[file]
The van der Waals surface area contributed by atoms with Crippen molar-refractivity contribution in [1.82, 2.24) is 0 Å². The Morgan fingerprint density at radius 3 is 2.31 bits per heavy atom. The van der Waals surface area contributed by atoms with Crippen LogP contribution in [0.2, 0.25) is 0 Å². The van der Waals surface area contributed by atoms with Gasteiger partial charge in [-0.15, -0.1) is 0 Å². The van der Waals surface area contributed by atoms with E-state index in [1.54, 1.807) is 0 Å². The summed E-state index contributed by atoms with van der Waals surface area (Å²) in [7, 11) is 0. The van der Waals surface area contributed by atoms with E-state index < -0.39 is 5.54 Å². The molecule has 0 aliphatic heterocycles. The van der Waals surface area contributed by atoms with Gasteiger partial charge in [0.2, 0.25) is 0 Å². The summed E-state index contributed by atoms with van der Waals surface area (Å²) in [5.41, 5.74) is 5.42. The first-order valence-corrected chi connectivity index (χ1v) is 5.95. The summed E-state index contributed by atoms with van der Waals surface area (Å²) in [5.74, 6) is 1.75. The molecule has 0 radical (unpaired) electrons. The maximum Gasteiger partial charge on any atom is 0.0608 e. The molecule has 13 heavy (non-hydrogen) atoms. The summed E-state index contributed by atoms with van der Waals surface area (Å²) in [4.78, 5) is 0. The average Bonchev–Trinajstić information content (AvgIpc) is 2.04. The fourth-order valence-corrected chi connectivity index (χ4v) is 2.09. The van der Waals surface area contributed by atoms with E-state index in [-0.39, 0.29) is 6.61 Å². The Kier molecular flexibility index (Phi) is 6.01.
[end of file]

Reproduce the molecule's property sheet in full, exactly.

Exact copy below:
The van der Waals surface area contributed by atoms with Crippen molar-refractivity contribution in [1.82, 2.24) is 0 Å². The Morgan fingerprint density at radius 3 is 2.31 bits per heavy atom. The van der Waals surface area contributed by atoms with Crippen LogP contribution in [0.2, 0.25) is 0 Å². The van der Waals surface area contributed by atoms with Gasteiger partial charge in [-0.15, -0.1) is 0 Å². The van der Waals surface area contributed by atoms with E-state index in [1.54, 1.807) is 0 Å². The summed E-state index contributed by atoms with van der Waals surface area (Å²) in [7, 11) is 0. The van der Waals surface area contributed by atoms with E-state index < -0.39 is 5.54 Å². The molecule has 0 aliphatic heterocycles. The van der Waals surface area contributed by atoms with Gasteiger partial charge in [0.2, 0.25) is 0 Å². The summed E-state index contributed by atoms with van der Waals surface area (Å²) in [5.41, 5.74) is 5.42. The first-order valence-corrected chi connectivity index (χ1v) is 5.95. The summed E-state index contributed by atoms with van der Waals surface area (Å²) in [5.74, 6) is 1.75. The molecule has 0 radical (unpaired) electrons. The maximum Gasteiger partial charge on any atom is 0.0608 e. The molecule has 13 heavy (non-hydrogen) atoms. The summed E-state index contributed by atoms with van der Waals surface area (Å²) in [4.78, 5) is 0. The average Bonchev–Trinajstić information content (AvgIpc) is 2.04. The fourth-order valence-corrected chi connectivity index (χ4v) is 2.09. The van der Waals surface area contributed by atoms with E-state index in [-0.39, 0.29) is 6.61 Å². The Kier molecular flexibility index (Phi) is 6.01.